With yet another flag-waving Canada Day behind us, replete with a veritable love-in of self-congratulatory fervour, one cannot escape the uncomfortable notion that it’s a slippery slope from patriotism to jingoism.
All denials to the contrary, Canada’s official policy of legislated multiculturalism has in reality become a sad manifestation of the intense insecurity that has developed with regard to our historical national identity.
Thus, all measure of things have been named and renamed “Canada”, be it Canada Day or Canada Place or the Canada Line, lest we might forget who we are or where we are or what we are.
Our constant and often smugly superior references to “Canadian values” have become yet another anxiously contrived and carefully “engineered” expression of our cultural angst.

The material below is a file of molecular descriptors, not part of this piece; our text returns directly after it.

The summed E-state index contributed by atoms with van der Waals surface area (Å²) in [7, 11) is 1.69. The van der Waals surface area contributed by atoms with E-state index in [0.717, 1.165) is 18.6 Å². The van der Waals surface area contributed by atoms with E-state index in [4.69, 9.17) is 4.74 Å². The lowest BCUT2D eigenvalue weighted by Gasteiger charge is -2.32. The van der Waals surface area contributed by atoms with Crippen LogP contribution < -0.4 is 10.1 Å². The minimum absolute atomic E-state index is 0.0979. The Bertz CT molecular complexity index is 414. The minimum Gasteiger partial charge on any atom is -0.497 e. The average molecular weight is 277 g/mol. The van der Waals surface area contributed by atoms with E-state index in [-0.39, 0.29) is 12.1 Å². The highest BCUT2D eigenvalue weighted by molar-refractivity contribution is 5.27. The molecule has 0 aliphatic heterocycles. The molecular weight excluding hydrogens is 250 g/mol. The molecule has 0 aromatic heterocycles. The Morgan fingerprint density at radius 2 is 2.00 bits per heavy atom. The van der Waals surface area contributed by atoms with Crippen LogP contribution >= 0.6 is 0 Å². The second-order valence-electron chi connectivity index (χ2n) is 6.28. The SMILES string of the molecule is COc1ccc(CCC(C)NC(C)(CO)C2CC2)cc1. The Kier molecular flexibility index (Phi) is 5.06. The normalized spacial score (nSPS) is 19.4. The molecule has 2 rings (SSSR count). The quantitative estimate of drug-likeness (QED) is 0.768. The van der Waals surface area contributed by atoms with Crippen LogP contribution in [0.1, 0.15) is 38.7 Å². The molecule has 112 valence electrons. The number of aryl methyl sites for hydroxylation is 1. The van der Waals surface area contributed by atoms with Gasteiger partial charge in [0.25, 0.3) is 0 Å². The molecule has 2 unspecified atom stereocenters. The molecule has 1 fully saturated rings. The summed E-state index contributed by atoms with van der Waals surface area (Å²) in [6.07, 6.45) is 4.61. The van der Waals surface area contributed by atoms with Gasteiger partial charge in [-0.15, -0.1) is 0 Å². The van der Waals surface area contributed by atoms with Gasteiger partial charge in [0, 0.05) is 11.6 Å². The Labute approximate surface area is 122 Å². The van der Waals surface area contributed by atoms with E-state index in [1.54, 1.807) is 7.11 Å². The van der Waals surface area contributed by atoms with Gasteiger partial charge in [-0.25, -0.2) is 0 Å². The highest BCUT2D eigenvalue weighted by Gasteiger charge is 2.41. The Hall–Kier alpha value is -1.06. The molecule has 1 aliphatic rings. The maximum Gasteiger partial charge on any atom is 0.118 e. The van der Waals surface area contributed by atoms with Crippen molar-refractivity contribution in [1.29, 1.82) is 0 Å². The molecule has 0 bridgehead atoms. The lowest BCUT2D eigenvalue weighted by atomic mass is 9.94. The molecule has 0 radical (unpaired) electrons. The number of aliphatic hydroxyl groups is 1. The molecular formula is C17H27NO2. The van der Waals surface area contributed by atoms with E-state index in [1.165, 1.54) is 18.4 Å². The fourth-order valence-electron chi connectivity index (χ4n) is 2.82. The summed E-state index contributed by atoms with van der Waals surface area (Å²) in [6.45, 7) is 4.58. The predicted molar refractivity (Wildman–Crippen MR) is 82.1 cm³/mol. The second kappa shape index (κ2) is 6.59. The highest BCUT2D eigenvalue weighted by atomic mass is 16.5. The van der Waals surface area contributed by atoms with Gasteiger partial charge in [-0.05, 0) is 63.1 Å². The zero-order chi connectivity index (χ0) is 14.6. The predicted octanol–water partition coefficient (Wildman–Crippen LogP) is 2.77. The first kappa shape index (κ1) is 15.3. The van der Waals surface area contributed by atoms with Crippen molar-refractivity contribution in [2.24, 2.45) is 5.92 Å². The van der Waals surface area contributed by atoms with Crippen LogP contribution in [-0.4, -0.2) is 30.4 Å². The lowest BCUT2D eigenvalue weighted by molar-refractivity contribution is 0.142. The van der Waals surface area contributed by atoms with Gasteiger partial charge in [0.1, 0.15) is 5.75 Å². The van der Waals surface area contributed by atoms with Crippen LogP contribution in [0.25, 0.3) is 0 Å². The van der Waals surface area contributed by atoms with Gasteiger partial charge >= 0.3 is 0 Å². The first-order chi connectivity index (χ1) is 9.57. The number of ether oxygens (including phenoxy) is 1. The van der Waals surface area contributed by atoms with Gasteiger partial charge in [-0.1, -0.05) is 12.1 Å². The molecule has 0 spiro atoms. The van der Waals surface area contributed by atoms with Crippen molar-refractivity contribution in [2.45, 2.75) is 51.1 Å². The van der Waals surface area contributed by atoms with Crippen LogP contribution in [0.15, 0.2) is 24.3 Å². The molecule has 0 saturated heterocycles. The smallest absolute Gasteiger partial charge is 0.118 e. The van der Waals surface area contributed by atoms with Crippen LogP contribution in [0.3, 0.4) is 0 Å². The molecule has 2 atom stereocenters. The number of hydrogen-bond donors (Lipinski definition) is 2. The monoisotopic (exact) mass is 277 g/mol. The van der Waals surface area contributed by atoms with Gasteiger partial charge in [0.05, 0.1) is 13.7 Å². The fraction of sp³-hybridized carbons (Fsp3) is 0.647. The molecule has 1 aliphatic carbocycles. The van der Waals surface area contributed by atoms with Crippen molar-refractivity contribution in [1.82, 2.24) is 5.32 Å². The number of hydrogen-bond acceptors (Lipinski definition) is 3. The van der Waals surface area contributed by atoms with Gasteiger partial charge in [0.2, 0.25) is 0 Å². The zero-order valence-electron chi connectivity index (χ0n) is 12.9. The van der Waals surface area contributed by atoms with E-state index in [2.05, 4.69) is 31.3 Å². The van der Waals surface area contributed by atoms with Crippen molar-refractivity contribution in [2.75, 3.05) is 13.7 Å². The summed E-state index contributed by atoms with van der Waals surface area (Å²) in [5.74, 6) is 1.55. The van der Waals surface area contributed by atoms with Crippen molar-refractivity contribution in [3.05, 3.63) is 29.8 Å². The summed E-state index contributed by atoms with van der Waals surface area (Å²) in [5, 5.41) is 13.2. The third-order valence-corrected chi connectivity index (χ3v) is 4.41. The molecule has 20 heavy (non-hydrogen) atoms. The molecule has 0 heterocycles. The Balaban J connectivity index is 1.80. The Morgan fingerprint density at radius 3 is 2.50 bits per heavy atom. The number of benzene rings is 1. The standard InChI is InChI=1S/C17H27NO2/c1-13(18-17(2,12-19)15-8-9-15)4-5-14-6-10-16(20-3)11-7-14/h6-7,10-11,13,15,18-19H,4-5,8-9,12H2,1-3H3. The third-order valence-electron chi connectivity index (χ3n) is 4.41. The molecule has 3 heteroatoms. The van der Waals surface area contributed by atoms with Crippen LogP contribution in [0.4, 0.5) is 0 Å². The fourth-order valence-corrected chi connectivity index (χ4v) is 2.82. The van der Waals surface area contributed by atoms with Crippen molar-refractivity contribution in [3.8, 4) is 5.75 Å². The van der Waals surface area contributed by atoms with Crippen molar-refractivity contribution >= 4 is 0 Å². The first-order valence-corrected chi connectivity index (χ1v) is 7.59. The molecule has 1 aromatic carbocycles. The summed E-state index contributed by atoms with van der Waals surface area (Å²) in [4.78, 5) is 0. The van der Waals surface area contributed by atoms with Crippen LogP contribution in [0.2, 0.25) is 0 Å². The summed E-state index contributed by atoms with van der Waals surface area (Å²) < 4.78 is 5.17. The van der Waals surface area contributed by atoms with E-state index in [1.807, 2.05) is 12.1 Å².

The reason why other countries do not engage in the jingoism of referring to their national days as “America Day” or “France Day” or “Germany Day” or “Holland Day”, etc. is that they are secure in the knowledge as to who they are and what they are and where they are.
National days celebrate historical achievement. The French people gave birth to their nation on July 14, 1789, and celebrate it as Bastille Day. Americans gave birth to their nation on July 4, 1776, and celebrate it as Independence Day.
Canada began its journey to self-government on July 1, 1867, as the federal Dominion of Canada with the confederation of the new Canadian provinces of Ontario, Quebec, New Brunswick and Nova Scotia… so let’s celebrate Canada’s birth as Confederation Day or, better even, return to our historical beginning and re-name it back to Dominion Day.